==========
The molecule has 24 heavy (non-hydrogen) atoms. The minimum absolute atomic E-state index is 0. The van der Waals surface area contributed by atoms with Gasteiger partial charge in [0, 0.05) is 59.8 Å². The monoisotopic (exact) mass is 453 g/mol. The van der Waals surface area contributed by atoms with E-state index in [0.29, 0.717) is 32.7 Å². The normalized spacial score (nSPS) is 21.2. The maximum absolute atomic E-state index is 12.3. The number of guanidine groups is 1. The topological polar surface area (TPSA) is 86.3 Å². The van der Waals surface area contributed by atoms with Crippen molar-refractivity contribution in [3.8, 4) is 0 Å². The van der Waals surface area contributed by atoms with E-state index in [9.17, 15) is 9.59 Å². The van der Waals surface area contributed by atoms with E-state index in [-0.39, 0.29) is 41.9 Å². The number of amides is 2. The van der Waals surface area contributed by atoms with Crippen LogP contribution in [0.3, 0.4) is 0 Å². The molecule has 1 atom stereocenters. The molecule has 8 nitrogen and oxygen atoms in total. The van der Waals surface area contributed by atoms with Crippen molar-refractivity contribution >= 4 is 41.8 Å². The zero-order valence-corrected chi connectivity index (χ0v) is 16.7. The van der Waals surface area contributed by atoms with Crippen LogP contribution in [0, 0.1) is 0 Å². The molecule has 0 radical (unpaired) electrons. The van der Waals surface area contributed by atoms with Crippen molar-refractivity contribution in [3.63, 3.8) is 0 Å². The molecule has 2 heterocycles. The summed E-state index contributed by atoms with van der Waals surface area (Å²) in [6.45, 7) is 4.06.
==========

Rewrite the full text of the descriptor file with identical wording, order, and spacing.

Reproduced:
The molecule has 24 heavy (non-hydrogen) atoms. The minimum absolute atomic E-state index is 0. The van der Waals surface area contributed by atoms with Gasteiger partial charge in [0, 0.05) is 59.8 Å². The monoisotopic (exact) mass is 453 g/mol. The van der Waals surface area contributed by atoms with E-state index in [0.29, 0.717) is 32.7 Å². The normalized spacial score (nSPS) is 21.2. The maximum absolute atomic E-state index is 12.3. The number of guanidine groups is 1. The topological polar surface area (TPSA) is 86.3 Å². The van der Waals surface area contributed by atoms with Crippen molar-refractivity contribution in [3.8, 4) is 0 Å². The van der Waals surface area contributed by atoms with E-state index in [9.17, 15) is 9.59 Å². The van der Waals surface area contributed by atoms with E-state index in [-0.39, 0.29) is 41.9 Å². The number of amides is 2. The van der Waals surface area contributed by atoms with Crippen LogP contribution in [0.3, 0.4) is 0 Å². The molecule has 1 atom stereocenters. The molecule has 8 nitrogen and oxygen atoms in total. The van der Waals surface area contributed by atoms with Crippen molar-refractivity contribution >= 4 is 41.8 Å². The zero-order valence-corrected chi connectivity index (χ0v) is 16.7. The van der Waals surface area contributed by atoms with Crippen LogP contribution in [0, 0.1) is 0 Å². The molecule has 0 radical (unpaired) electrons. The van der Waals surface area contributed by atoms with Crippen molar-refractivity contribution in [3.63, 3.8) is 0 Å². The molecule has 2 heterocycles. The summed E-state index contributed by atoms with van der Waals surface area (Å²) in [6.45, 7) is 4.06.